We pick at the key talking points and tactic decisions - both good and bad - from the Premier League weekend, including Liverpool's big win and Manchester United's directionless performance.
Should Liverpool lift the Premier League title in May – and it has never looked more likely following back-to-back wins against Tottenham and Chelsea – then Mohamed Salah’s magnificent strike on Sunday will forever be remembered as a defining moment of the campaign. Granted Liverpool were already leading at the time, but the goal rid Anfield of nerves, and given how close Eden Hazard came to scoring it was crucial the players had a comfortably margin.
More importantly, the goal symbolised Salah’s return to form and the emphatic nature of the club’s performance on Sunday. On a day when Steven Gerrard’s slip haunted Anfield, the venom in Salah’s strike was an emphatic rejection of that memory and an assertion of Liverpool’s power.
From a Chelsea perspective, a surprise deep-lying approach hurt their chances. Maurizio Sarri has finally become more adaptable in recent weeks, but this was not the time to abandon his usual tactical aesthetic. Had Chelsea pressed high and attacked Liverpool they may have exposed frayed nerves, but by sitting back they allowed the hosts to settle into their rhythm.
Fulham were forced to camp deep inside their own half for most of the game at Craven Cottage on Saturday, holding 41% possession (down from a 48% average) thanks to in-form Everton’s swirling possession football in central midfield. Scott Parker might not have deliberately alter his team’s tactics, but nevertheless Fulham were improved by the change.
Sitting deep and playing on the break solidified their defence (which has been far too open throughout 2018/19 primarily because of their high line and expansive formation), but it also aided their attack. Ryan Babel is more effective running into space on the counter, and Tom Cairney appeared to benefit from late driving runs – rather than making short passes in congested central areas.
Cairney’s goal was a lovely moment for the man who scored Fulham’s winner in last season’s playoff final but has struggled in the Premier League. Intentional or not, Parker might strongly consider adopting a counter-attacking approach for his final four games at this level.
Southampton have won four of their last six Premier League matches, and after a slow start manager Ralph Hasenhuttl has begun to turn St. Mary’s into something of a fortress. As usual, his team were organised, compact, and disciplined in their pressing game on Saturday, largely staying in a neat defensive shape but applying pressure in synchronised bursts.
What stood out from the 3-1 victory over Wolves was Hasenhuttl’s use of a 3-4-2-1 formation, which is the perfect system to counteract the visitors’ 3-5-2. Using two number tens behind a striker, Southampton were able to outnumber their opponents in key areas of the pitch: they were three versus two at the back and four versus three in central midfield, while the wing-backs matched up and Danny Ings worked alone against the Wolves defence.
Ole Gunnar Solskjaer’s tactics looked surprisingly complex during his first few weeks in charge of Manchester United, but suddenly his battle plans seem timid; as directionless as those of his predecessor. This might be a false alarm: tactical acumen is regularly conflated with a team’s current psychological state (moving freely and thinking quickly are signs of both), and clearly United are suffering after that explosive start to life under Solskjaer.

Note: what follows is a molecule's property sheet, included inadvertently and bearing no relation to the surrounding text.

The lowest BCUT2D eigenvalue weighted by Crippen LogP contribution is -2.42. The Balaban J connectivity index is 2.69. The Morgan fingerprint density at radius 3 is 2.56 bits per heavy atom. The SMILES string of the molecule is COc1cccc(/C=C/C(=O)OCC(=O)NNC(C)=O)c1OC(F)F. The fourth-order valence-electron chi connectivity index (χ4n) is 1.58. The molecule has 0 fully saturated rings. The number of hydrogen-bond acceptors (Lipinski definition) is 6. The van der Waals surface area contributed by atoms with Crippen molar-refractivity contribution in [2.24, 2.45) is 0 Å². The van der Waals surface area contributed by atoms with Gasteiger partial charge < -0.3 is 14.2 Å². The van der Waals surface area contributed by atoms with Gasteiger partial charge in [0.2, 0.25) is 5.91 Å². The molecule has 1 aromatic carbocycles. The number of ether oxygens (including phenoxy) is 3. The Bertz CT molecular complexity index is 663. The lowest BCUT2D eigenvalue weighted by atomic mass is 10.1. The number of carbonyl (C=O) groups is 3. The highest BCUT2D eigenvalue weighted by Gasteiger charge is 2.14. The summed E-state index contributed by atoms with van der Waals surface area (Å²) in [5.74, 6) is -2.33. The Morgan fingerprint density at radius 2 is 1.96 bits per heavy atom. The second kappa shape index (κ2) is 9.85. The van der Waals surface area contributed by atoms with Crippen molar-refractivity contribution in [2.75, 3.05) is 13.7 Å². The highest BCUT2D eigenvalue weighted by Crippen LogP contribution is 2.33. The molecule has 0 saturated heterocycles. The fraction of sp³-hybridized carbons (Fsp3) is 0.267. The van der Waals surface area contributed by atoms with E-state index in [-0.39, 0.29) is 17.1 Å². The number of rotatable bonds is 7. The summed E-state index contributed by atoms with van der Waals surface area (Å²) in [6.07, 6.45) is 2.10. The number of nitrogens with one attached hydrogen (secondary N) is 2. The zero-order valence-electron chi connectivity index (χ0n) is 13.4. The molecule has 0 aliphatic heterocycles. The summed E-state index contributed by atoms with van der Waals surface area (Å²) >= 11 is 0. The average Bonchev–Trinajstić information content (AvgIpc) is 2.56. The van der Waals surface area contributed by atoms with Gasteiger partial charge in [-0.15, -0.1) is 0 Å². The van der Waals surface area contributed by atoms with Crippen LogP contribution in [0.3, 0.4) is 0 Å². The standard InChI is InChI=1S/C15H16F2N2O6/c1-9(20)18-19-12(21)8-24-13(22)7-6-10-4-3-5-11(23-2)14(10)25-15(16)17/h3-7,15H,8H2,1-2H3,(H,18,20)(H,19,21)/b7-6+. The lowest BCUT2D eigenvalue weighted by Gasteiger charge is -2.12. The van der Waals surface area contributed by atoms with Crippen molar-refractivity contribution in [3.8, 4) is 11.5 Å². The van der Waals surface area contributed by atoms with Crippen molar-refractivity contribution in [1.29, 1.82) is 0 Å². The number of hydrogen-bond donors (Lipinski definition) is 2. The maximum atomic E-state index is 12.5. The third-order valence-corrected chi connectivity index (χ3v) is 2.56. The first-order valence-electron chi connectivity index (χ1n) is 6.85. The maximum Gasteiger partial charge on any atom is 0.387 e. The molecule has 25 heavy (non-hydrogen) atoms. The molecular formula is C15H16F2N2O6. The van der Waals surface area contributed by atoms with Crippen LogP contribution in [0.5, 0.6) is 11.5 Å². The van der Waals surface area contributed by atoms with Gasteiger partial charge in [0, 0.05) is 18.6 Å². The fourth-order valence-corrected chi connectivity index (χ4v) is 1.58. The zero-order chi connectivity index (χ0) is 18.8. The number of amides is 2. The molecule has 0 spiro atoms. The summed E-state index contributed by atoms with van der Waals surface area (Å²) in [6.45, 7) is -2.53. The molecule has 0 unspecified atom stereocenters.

It isn’t time to panic, then, but certainly United fans will be worried by their recent displays. They were too slow against West Ham, losing the 50-50s and rarely making incisive forward passes, with the visitors’ wingers Felipe Anderson and Manuel Lanzini regularly getting the better of Diogo Dalot and Marcus Rojo.
Solskjaer needs reinforcements in the summer, but he also needs to drill detailed tactical instructions into the players. At the moment, they are gradually sinking back into their old Mourinho-era habits. Lest we forget, United originally targeted Mauricio Pochettino because of his ability to produce a coherent tactical identity; it is far too early to judge, but perhaps Solskjaer isn’t the right man for the job after all.
There’s sitting deep to avoid teams playing the ball into dangerous areas, and then there’s sitting so deep you’ve actually dropped out of those dangerous areas altogether. Crystal Palace’s five-man midfield sat virtually on top of their own defenders at Selhurst Park on Sunday, which meant they weren’t actually occupying the spaces that Kevin de Bruyne chiefly operates in. Which completely defeats the purpose.
De Bruyne was dominant, casually picking passes from in front of Palace’s two defensive lines as City quickly found their rhythm to ease past the hosts. Roy Hodgson should have instructed his midfielders to push forward and engage De Bruyne, but instead his side essentially just watched as City tore them apart.
Anthony Knockaert’s two-footed lunge on Adam Smith was disgraceful. It was a leg-breaker, a moment of frustration that could have cost the Bournemouth defender dearly; reckless tackles like that are extremely dangerous and, for those made with the speed and ferocity of Knockaert’s, there is a good case for saying a three-match ban is not long enough.
Knockaert, who has scored or assisted eight league goals for Brighton this season - that’s 25% of their total - will now miss crucial matches against Cardiff, Wolves, and Tottenham, and should his club lose all three they may find themselves in 18th. Smith was fortunate to escape unharmed. Brighton might not be so lucky.